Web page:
In 2009, KBTX reached agreements with the nation's two major satellite providers. For years, Dish Network had refused to offer KBTX to the Bryan–College Station area and had simply carried KWTX. However, in 2009, Dish relented. On April 23 of that year, KBTX was made available in the Waco–Temple–Bryan market area. In May 2009, after years of carrying KBTX to the market, DirecTV announced it would be dropping KBTX from its service. In June 2009, an agreement was reached to keep the station available to customers of the satellite provider.
On September 12, 2011, KBTX launched a 4 p.m. newscast, titled First News at Four. It and Inside Edition at 4:30 replaced The Oprah Winfrey Show.
On October 10, 2011, KBTX began broadcasting its newscasts in high definition, making it the first live and local broadcaster in the Brazos Valley to have HD news.
The station's digital signal is multiplexed:
|3.1||1080i||16:9||KBTX-DT||Main KBTX-TV programming / CBS|
|27.1||1080i||16:9||KNXGLD1||ATSC 3.0 simulcast of KBTX-TV / CBS|
|27.2||720p||KNXGLD2||ATSC 3.0 simulcast of KBTX-DT2 / CW Texas|
|27.3||480i||KNXGLD3||ATSC 3.0 simulcast of KBTX-DT3 / Telemundo|
KBTX serves Brazos, Burleson, Grimes, Leon, Madison, Milam, Montgomery, Robertson, Walker and Washington counties. Grimes, Montgomery and Walker counties are part of the Houston market, but receive KBTX. Texas A&M University, Sam Houston State University and Blinn College are in its coverage area.
With its digital signal transmitting at the maximum power allowed by law as of early 2009, the KBTX signal also reaches Houston County in the Tyler–Longview market; Trinity, San Jacinto, Austin, Harris and Waller counties in the Houston market; and Lee County in the Austin market. KBTX's weather team monitors those counties and provides forecasts and updates, including during severe weather events. High school sports teams in those counties will also often be covered in KBTX's sports segments.
For most of its first half-century on the air, KBTX was the only station airing a full schedule of locally-focused news for the eastern half of the market. The brief attempt to produce a single noon newscast for this vast market failed in 2009 in part because of overwhelming viewer demand.
KBTX previously served as the de facto CBS station in Houston County in the Tyler market until KYTX signed on in 2004.
KBTX is part of a rare American television market, the Waco–Temple–Bryan Designated Market Area. Only a handful of DMAs in the country have multiple stations under the same network affiliation serving viewers (KBTX serving the Bryan–College Station area, KWTX serving the Waco–Temple–Killeen area), even though in this case, both stations are associated with each other.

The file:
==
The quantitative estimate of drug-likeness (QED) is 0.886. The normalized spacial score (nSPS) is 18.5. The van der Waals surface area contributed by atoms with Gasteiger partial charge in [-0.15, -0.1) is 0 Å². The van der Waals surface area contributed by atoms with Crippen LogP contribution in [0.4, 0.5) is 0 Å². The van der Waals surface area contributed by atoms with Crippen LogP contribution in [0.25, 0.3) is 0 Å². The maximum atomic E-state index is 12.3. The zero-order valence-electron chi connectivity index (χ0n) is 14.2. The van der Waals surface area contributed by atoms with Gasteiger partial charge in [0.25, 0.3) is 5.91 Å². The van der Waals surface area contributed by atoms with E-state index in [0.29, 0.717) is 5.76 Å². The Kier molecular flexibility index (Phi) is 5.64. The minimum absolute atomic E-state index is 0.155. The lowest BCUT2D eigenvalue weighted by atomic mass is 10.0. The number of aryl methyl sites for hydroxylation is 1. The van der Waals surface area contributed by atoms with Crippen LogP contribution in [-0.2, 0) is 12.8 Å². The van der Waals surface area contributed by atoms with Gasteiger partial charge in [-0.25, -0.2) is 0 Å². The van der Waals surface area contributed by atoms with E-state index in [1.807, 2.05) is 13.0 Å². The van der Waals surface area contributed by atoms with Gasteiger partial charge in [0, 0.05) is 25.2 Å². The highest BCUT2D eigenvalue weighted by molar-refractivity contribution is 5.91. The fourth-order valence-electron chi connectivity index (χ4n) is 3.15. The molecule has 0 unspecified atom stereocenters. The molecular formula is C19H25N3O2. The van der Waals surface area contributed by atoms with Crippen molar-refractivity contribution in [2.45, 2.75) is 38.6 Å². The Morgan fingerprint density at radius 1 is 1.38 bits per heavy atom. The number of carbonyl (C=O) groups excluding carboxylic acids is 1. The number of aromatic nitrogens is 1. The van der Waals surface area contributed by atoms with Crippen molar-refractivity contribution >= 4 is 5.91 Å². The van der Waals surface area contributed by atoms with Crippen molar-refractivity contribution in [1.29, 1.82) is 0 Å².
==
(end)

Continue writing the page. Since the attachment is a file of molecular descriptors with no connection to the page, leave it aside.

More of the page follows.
KBTX earned a state-high 23 honors from the Texas Associated Press Broadcasters in March 2013, with the possibility of more to come in April 2013. Eight of the 23 were first place awards.
In November 2012, KBTX was honored with a Lone Star Emmy for outstanding evening newscast in a smaller market. This was the second Lone Star Emmy win for KBTX. In 2011, the series To Avery with Love won the award for health/science feature.
KBTX earned 19 honors from Texas Associated Press Broadcasters in its 2009–2010 awards, as announced in March 2010. Nine of those 19 were first place awards.
Only two other stations in the state earned more honors in the 2009–2010 awards than KBTX. News 3 also finished third in the entire state in first place wins.
In the previous year's TAPB awards, KBTX won 13 honors (four First Places, three Second Places, six Honorable Mentions), as announced in February 2009. Again, News 3 was among the most honored stations in the state.
KBTX competes in Division 3, which includes the largest Texas markets outside the four major metro areas (Dallas–Fort Worth, Houston, San Antonio and Austin).
KBTX also won an AP award for "Best Spot News Reporting" for its coverage of the Aggie Bonfire collapse in 1999.
Aggie Game Day, News 3 Sports' pregame show before Texas A&M home football games, is a multi-time recipient of honors from the national Telly Awards for outstanding local programming.
Also awarded a Telly was News 3's special, All the Best: 10 Years of the George Bush Presidential Library, which aired the day before the grand reopening of the 41st president's library and museum on the Texas A&M campus. The main exhibit of the museum was closed for months during an $8.5 million renovation that coincided with the facility's anniversary.